Pushups. Done with feet slightly elevated ideally, there’s an article posted on here somewhere about it. “Pushups, face pulls and shrugs”, it deals mostly with keeping the muscles around the scapulae balanced. I personally have no experience trying to specifically strengthen that muscle group.
If you’re looking to develop the serratus anterior it comes with overall development of Scapular Rotators. Do more pull ups, deadlifts, go heavy!
If you have a winged scapula and are looking to correct this, as stated above push-up pluses, and any type of scapular elevation laying supine on a bench with dbs will do the trick. You’d also want to make sure your rear delts aren’t inhibited and you your mid traps and rhomboids aren’t hyper-tonic. Gluck.
The serratus anterior is that cool-looking muscle on the side of the upper abs area, sometimes referred to as the “boxer’s muscle.” It isn’t technically an abdominal muscle, but it completes the look of a muscular, shredded torso.
Problem is, it’s kinda tough to train directly. In fact, many strength coaches say to forget about targeting the serratus and instead just get your body fat very low and do lots of overhead presses and pullovers, which bring the serratus into play.
Not bad advice really, but you can directly target this muscle group. Here’s how:
Do the serratus cable crunch.
We can’t remember if we learned this one from a trainer somewhere or if we “invented” it. Regardless, editor Chris Shugart has successfully used this exercise to hypertrophy the hard-to-hit serratus.
Here’s how it works. Stand sideways to a high cable with a D-handle. If your left side is facing the handle, reach up with your left hand and grab it. Place your right hand on the left serratus. This is a form of “touch training” and will help you target the serratus and work it fully.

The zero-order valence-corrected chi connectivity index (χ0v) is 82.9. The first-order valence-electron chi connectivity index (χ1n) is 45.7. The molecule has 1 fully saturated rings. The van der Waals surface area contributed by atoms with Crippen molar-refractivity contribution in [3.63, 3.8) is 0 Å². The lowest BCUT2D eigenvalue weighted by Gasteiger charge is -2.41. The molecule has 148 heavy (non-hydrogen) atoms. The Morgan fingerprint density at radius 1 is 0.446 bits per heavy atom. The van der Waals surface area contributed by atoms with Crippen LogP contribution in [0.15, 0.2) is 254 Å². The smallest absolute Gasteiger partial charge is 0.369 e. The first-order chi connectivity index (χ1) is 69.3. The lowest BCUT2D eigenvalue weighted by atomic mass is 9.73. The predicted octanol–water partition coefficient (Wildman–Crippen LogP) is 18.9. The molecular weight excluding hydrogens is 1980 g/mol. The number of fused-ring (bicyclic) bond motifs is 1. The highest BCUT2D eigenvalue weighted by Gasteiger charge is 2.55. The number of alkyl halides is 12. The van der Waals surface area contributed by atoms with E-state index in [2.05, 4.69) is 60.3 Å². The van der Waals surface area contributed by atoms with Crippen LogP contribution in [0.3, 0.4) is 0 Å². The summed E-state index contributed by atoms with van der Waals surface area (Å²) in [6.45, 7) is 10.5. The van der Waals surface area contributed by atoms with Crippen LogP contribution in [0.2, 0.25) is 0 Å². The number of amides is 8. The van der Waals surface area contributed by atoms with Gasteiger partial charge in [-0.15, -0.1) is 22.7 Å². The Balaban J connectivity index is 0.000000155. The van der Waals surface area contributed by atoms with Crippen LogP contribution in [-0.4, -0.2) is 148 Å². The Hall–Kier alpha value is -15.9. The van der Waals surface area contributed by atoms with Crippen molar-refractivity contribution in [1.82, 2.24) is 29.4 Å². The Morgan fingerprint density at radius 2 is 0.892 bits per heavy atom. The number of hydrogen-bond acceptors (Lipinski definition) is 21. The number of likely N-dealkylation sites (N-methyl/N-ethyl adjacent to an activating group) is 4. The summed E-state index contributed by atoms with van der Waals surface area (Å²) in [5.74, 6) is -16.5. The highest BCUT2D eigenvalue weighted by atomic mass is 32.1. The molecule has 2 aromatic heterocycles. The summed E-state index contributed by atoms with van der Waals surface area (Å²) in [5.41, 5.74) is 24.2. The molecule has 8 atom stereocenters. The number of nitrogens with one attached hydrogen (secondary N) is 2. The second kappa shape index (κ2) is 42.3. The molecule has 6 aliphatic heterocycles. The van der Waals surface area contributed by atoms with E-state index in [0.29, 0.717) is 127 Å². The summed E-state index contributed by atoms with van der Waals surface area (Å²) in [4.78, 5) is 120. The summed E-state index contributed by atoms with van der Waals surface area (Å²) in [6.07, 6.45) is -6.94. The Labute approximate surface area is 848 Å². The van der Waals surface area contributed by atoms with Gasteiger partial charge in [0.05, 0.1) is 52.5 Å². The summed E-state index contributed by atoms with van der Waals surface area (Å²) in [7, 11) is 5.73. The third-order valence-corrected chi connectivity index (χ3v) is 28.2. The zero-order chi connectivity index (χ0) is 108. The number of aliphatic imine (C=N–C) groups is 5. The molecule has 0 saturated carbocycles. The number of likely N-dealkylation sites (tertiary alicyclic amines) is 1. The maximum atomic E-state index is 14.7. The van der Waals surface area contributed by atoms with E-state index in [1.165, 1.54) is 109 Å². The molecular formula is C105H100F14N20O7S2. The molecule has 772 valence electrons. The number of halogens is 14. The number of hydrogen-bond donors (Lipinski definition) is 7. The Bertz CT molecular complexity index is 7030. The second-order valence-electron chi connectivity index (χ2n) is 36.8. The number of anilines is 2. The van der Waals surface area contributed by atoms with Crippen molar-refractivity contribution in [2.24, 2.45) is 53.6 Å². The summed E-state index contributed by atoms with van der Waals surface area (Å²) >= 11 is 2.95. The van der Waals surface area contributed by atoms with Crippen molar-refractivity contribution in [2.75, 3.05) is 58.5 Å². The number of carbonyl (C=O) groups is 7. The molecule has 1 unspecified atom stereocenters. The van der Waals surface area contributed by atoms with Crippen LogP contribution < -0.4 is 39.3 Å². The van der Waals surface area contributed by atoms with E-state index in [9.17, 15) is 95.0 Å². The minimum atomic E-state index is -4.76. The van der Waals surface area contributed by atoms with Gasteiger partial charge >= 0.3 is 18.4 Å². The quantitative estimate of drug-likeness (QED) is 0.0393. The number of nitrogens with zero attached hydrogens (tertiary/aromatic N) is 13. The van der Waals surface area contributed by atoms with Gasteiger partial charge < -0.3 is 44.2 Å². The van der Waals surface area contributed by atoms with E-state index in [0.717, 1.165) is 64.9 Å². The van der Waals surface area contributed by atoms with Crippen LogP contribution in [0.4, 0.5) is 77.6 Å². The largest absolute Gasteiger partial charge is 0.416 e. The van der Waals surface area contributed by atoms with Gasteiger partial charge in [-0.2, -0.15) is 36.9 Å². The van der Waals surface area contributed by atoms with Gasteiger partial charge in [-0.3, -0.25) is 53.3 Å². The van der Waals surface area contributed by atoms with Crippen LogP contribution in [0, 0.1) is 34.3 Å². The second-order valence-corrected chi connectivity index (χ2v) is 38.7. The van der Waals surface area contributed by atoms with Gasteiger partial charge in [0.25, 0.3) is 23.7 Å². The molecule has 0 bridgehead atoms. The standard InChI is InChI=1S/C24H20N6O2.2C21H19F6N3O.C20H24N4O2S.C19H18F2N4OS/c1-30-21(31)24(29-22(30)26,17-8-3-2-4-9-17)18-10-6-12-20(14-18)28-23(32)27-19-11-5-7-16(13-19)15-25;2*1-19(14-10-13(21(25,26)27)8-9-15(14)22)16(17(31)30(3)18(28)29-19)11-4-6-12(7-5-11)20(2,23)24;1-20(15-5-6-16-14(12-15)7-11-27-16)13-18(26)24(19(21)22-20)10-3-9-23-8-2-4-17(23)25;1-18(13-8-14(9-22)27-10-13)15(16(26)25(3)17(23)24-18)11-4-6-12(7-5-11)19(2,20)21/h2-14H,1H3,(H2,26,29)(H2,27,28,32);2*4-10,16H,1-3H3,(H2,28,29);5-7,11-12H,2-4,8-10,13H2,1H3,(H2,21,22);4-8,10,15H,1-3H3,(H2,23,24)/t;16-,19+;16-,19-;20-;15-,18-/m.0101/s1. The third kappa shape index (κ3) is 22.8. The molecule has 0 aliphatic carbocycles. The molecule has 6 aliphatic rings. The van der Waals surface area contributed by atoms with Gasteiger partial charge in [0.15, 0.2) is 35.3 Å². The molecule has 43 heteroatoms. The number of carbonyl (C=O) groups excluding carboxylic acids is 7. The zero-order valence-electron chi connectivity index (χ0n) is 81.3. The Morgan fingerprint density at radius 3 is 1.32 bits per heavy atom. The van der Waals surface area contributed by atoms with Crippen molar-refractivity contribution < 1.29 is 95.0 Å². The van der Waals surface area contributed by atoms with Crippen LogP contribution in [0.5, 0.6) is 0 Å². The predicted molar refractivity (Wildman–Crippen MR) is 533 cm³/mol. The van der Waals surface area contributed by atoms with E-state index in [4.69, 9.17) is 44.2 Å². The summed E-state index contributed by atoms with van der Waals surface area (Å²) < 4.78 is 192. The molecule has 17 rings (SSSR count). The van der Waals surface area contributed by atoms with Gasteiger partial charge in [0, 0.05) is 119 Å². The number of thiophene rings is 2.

Bend in the opposite direction to get a full stretch, then “crunch” the serratus down and forward slightly. Hold the crunched position for a few seconds for full effect. After 6 to 12 reps, switch and train the other side.
Use dumbbells more.
Poliquin notes: “Usually a guy with no serratus, assuming his body fat level is low, hasn’t done enough full range of motion movements with dumbbells, such as dumbbell bench press and dumbbell rows. He’s been using barbells too much (less range of motion).”
So, easy solution: If your serratus sucks and you use mostly barbells, switch to dumbbells.[/quote]
You want to stand at an angle to the pulley station, then crunch your upper body without bending at waist. I feel the movement best when I try to move my elbow towards my groin.
you should pretty much have the idea by now, everything said would do the trick, i did hear of this one thing but i dont know if it strengths or hypertrophies the serratus anterior, but i do know that it hits that muscle,
well in addition to elvated foot push ups, you can grab 2 heavy db and get on to a incline bench, so basicaly set up to do incline db presses, get the dbs to the top; the start position, and then from there just pull your shoulder blades together, then spread your shoulder blades and raise the dbs back up, so pretty much your not going to bend your arms, the dbs should only some down about 1-2 inches and then back up,